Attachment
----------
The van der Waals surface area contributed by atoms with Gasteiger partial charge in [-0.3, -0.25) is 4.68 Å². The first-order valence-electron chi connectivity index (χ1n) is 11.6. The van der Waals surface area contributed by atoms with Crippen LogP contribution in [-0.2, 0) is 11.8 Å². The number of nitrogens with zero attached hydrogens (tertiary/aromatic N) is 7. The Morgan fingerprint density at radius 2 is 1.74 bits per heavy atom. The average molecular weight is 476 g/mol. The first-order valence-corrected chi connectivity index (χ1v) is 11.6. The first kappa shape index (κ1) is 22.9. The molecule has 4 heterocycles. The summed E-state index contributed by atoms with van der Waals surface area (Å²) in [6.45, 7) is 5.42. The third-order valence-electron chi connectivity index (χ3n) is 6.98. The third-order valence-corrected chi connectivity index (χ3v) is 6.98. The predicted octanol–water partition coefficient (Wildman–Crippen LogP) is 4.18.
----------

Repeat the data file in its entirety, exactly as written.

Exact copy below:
The van der Waals surface area contributed by atoms with Gasteiger partial charge in [-0.3, -0.25) is 4.68 Å². The first-order valence-electron chi connectivity index (χ1n) is 11.6. The van der Waals surface area contributed by atoms with Crippen LogP contribution in [-0.2, 0) is 11.8 Å². The number of nitrogens with zero attached hydrogens (tertiary/aromatic N) is 7. The Morgan fingerprint density at radius 2 is 1.74 bits per heavy atom. The average molecular weight is 476 g/mol. The first-order valence-corrected chi connectivity index (χ1v) is 11.6. The first kappa shape index (κ1) is 22.9. The molecule has 4 heterocycles. The summed E-state index contributed by atoms with van der Waals surface area (Å²) in [6.45, 7) is 5.42. The third-order valence-electron chi connectivity index (χ3n) is 6.98. The third-order valence-corrected chi connectivity index (χ3v) is 6.98. The predicted octanol–water partition coefficient (Wildman–Crippen LogP) is 4.18.